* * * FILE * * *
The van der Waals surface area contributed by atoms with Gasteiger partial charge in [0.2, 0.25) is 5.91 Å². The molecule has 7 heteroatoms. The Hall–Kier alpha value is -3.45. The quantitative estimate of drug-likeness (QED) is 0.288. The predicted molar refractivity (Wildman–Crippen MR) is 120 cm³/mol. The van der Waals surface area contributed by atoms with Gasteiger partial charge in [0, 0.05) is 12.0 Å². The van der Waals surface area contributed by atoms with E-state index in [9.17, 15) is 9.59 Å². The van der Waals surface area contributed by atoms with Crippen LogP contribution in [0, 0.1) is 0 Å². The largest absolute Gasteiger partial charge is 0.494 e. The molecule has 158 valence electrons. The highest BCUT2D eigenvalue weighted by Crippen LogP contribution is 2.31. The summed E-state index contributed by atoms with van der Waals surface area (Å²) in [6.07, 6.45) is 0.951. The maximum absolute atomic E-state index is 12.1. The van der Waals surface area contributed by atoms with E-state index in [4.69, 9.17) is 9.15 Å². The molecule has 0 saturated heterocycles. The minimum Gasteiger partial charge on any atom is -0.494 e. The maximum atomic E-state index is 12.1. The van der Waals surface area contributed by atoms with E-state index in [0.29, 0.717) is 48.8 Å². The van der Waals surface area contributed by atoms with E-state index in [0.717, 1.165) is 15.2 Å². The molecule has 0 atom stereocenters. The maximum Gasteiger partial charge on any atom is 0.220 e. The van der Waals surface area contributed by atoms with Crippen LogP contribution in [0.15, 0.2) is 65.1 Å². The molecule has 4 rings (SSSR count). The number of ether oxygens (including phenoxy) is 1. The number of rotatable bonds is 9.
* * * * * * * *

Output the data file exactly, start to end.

The van der Waals surface area contributed by atoms with Gasteiger partial charge in [0.2, 0.25) is 5.91 Å². The molecule has 7 heteroatoms. The Hall–Kier alpha value is -3.45. The quantitative estimate of drug-likeness (QED) is 0.288. The predicted molar refractivity (Wildman–Crippen MR) is 120 cm³/mol. The van der Waals surface area contributed by atoms with Gasteiger partial charge in [0, 0.05) is 12.0 Å². The van der Waals surface area contributed by atoms with E-state index in [9.17, 15) is 9.59 Å². The van der Waals surface area contributed by atoms with Crippen LogP contribution in [0, 0.1) is 0 Å². The largest absolute Gasteiger partial charge is 0.494 e. The molecule has 158 valence electrons. The highest BCUT2D eigenvalue weighted by Crippen LogP contribution is 2.31. The summed E-state index contributed by atoms with van der Waals surface area (Å²) in [6.07, 6.45) is 0.951. The maximum absolute atomic E-state index is 12.1. The van der Waals surface area contributed by atoms with E-state index in [4.69, 9.17) is 9.15 Å². The molecule has 0 saturated heterocycles. The minimum Gasteiger partial charge on any atom is -0.494 e. The maximum atomic E-state index is 12.1. The van der Waals surface area contributed by atoms with E-state index in [0.29, 0.717) is 48.8 Å². The van der Waals surface area contributed by atoms with E-state index in [0.717, 1.165) is 15.2 Å². The molecule has 0 atom stereocenters. The maximum Gasteiger partial charge on any atom is 0.220 e. The van der Waals surface area contributed by atoms with Crippen LogP contribution in [0.15, 0.2) is 65.1 Å². The molecule has 4 rings (SSSR count). The number of ether oxygens (including phenoxy) is 1. The number of rotatable bonds is 9.